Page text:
More people die every two days from road accidents than have died from nuclear power in the past 100 years. And that statistic includes the Chernobyl meltdown, the recurrence of which modern reactor designs have made impossible. 

Humans are terrible at estimating risks; we fear flying but not driving. Nuclear power is no different. A sober look at the data gives worldwide nuclear a very good safety track record, and US nuclear an astounding one. 


Yes, current nuclear power plants do produce waste, but misconceptions about nuclear waste abound. Radioactive waste isn’t some liquid sludge, as depicted in The Simpsons. Nuclear waste is basically solid metal, often rods. Currently, in the US, it is safely stored at nuclear plants themselves, often encased in steel and concrete. 

This nuclear waste can, in fact, be recycled into fuel, because nuclear plants only deplete a fraction of their uranium. This is what France does (France, incidentally, gets seventy percent of its electricity from nuclear). A more long-term solution to the nuclear waste problem is burial, where waste is encased in steel and concrete and placed deep in geological repositories. 

Remember, we produce all kinds of harmful chemicals making things we need. Solar panels themselves use toxic metals that all too often end up in landfills. Nuclear waste is carefully stored, can be recycled, can be buried and does not pose the kinds of dangers anti-nuclear activists claim.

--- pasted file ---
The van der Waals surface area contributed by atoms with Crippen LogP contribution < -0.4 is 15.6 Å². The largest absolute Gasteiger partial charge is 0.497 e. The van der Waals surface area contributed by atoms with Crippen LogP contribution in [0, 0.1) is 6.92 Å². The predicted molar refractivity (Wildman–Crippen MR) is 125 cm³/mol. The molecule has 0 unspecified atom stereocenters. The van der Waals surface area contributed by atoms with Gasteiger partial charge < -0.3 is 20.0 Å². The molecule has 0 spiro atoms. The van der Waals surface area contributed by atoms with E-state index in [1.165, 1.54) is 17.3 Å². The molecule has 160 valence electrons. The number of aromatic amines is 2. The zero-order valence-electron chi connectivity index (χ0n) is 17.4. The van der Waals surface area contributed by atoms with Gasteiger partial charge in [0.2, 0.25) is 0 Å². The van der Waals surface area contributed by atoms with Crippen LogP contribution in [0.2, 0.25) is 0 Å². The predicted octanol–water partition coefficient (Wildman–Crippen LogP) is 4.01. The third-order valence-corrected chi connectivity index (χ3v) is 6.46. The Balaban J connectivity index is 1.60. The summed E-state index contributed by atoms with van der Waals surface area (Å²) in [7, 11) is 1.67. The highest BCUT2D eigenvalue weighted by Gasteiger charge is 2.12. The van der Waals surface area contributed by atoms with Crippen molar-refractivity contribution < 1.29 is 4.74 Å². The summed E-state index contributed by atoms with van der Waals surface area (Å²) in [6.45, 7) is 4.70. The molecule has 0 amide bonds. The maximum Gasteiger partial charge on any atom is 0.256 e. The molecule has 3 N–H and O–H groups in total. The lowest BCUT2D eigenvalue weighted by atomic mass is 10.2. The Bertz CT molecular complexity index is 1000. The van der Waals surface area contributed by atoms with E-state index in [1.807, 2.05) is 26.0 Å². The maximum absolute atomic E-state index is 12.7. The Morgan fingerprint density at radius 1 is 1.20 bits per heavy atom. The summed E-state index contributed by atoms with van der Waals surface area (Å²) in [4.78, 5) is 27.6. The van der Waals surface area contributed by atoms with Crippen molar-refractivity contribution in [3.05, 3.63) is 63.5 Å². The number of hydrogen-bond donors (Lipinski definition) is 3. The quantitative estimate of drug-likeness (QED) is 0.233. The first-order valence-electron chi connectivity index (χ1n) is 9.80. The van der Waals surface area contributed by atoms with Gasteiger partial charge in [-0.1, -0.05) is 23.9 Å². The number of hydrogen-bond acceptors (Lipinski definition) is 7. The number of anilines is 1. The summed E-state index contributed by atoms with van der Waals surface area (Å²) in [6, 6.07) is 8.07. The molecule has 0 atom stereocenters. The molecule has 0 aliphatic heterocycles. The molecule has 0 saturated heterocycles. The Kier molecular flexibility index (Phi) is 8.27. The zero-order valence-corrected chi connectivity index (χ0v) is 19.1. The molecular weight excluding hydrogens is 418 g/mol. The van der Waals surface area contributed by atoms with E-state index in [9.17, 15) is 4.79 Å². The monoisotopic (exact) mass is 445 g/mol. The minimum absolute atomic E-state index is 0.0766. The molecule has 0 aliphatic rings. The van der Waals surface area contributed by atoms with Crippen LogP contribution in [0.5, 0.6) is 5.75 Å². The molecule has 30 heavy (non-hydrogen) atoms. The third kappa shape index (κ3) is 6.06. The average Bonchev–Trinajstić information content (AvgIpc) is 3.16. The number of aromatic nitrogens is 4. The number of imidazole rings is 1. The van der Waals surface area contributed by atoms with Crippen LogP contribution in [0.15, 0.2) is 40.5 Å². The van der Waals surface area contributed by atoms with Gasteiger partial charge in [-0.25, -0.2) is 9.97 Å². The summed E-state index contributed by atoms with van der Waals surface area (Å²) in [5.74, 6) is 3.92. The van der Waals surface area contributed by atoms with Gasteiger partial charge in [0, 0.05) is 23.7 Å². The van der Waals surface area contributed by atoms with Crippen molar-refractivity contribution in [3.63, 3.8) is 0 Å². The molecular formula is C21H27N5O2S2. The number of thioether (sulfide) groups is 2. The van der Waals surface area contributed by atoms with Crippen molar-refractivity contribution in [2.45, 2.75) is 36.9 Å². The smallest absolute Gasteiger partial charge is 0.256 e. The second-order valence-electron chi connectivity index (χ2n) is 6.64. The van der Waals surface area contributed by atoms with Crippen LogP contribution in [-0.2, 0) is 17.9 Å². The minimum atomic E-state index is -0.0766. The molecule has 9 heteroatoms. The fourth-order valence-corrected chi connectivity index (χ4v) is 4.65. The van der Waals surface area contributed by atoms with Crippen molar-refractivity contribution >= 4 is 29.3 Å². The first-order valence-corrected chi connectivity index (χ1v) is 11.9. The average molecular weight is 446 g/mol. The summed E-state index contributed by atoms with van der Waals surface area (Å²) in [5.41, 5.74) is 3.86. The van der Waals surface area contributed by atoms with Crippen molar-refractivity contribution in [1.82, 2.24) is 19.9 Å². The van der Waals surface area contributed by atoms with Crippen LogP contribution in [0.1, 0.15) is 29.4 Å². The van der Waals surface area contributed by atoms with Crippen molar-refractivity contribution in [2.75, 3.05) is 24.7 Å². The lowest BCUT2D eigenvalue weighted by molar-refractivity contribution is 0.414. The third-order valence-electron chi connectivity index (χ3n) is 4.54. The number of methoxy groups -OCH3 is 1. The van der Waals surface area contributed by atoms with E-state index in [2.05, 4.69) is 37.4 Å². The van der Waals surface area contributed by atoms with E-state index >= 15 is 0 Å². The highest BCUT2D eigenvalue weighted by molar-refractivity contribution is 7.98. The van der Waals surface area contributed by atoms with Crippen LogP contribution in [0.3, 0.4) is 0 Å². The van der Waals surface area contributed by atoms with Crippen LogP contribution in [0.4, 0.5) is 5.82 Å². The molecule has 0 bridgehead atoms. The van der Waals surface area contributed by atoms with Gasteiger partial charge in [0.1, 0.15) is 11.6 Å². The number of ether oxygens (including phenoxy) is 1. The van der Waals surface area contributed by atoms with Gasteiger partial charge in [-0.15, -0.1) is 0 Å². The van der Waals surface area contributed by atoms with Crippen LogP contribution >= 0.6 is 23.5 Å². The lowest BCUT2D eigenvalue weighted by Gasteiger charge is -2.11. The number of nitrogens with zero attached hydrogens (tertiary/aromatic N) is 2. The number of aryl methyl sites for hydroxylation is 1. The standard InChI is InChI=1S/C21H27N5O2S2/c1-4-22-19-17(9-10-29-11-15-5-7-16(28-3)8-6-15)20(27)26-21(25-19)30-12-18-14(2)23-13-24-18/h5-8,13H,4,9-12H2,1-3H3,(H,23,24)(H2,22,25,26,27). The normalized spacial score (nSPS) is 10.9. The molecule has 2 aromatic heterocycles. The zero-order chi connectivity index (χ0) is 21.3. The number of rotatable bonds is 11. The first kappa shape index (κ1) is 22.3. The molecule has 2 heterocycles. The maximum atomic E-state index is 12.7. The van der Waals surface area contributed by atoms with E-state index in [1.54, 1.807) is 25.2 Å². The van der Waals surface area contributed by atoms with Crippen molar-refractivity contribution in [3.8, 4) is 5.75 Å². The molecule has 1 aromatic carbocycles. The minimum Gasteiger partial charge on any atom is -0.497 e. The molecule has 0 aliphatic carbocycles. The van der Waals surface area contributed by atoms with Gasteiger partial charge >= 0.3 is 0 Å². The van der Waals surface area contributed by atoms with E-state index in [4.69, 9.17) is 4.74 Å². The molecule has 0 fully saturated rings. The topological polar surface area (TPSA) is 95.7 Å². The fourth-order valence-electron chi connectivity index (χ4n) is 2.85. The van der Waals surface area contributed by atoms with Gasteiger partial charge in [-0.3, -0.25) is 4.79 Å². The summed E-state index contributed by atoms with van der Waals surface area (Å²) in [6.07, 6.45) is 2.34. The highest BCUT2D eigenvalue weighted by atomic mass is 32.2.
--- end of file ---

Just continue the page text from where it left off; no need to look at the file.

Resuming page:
Do we even need nuclear energy? 

The risks imposed by nuclear energy disasters and waste are vastly overstated by nuclear-skeptics, but that doesn’t mean those risks don’t exist. Thus, many wonder whether we need nuclear at all. Can’t we beat climate change with just renewables?

We have to first reckon with the fact that global energy production will continue to rise for at least the next few decades, as low and middle income countries develop. As people in low income countries get wealthier, they will consume more food, goods and energy. We shouldn’t see this as a bad thing, or try to stop it: Escaping dire poverty is a massive moral achievement (greater food security, better education, better healthcare, better lives). What is bad is when countries meet rising energy needs with coal (as China and India do).